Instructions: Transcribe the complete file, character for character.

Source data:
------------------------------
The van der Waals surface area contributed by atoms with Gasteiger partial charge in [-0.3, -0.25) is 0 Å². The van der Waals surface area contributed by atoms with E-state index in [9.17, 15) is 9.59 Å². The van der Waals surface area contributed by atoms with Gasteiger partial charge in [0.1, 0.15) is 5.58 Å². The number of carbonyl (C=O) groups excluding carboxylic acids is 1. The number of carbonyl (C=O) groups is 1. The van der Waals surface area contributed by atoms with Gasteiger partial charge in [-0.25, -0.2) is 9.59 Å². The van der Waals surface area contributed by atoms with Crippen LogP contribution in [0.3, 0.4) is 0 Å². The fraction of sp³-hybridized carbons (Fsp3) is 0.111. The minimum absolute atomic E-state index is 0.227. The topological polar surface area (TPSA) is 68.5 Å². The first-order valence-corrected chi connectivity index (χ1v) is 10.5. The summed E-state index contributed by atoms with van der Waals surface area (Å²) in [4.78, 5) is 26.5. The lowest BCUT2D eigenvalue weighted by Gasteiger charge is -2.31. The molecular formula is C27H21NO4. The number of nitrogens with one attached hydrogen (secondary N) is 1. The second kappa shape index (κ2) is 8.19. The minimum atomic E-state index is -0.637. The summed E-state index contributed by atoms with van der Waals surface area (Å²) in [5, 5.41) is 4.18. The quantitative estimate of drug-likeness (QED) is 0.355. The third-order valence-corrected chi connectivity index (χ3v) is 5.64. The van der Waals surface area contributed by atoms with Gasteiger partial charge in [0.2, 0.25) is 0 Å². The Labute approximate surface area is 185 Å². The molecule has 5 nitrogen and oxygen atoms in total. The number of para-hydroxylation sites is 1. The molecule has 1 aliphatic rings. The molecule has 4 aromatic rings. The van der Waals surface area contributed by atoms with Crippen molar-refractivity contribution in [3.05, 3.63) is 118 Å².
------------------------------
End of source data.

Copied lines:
The van der Waals surface area contributed by atoms with Gasteiger partial charge in [-0.3, -0.25) is 0 Å². The van der Waals surface area contributed by atoms with E-state index in [9.17, 15) is 9.59 Å². The van der Waals surface area contributed by atoms with Gasteiger partial charge in [0.1, 0.15) is 5.58 Å². The number of carbonyl (C=O) groups excluding carboxylic acids is 1. The number of carbonyl (C=O) groups is 1. The van der Waals surface area contributed by atoms with Gasteiger partial charge in [-0.25, -0.2) is 9.59 Å². The van der Waals surface area contributed by atoms with Crippen LogP contribution in [0.3, 0.4) is 0 Å². The fraction of sp³-hybridized carbons (Fsp3) is 0.111. The minimum absolute atomic E-state index is 0.227. The topological polar surface area (TPSA) is 68.5 Å². The first-order valence-corrected chi connectivity index (χ1v) is 10.5. The summed E-state index contributed by atoms with van der Waals surface area (Å²) in [4.78, 5) is 26.5. The lowest BCUT2D eigenvalue weighted by Gasteiger charge is -2.31. The molecular formula is C27H21NO4. The number of nitrogens with one attached hydrogen (secondary N) is 1. The second kappa shape index (κ2) is 8.19. The minimum atomic E-state index is -0.637. The summed E-state index contributed by atoms with van der Waals surface area (Å²) in [5, 5.41) is 4.18. The quantitative estimate of drug-likeness (QED) is 0.355. The third-order valence-corrected chi connectivity index (χ3v) is 5.64. The van der Waals surface area contributed by atoms with Gasteiger partial charge in [0.2, 0.25) is 0 Å². The Labute approximate surface area is 185 Å². The molecule has 5 nitrogen and oxygen atoms in total. The number of para-hydroxylation sites is 1. The molecule has 1 aliphatic rings. The molecule has 4 aromatic rings. The van der Waals surface area contributed by atoms with Crippen molar-refractivity contribution in [3.05, 3.63) is 118 Å².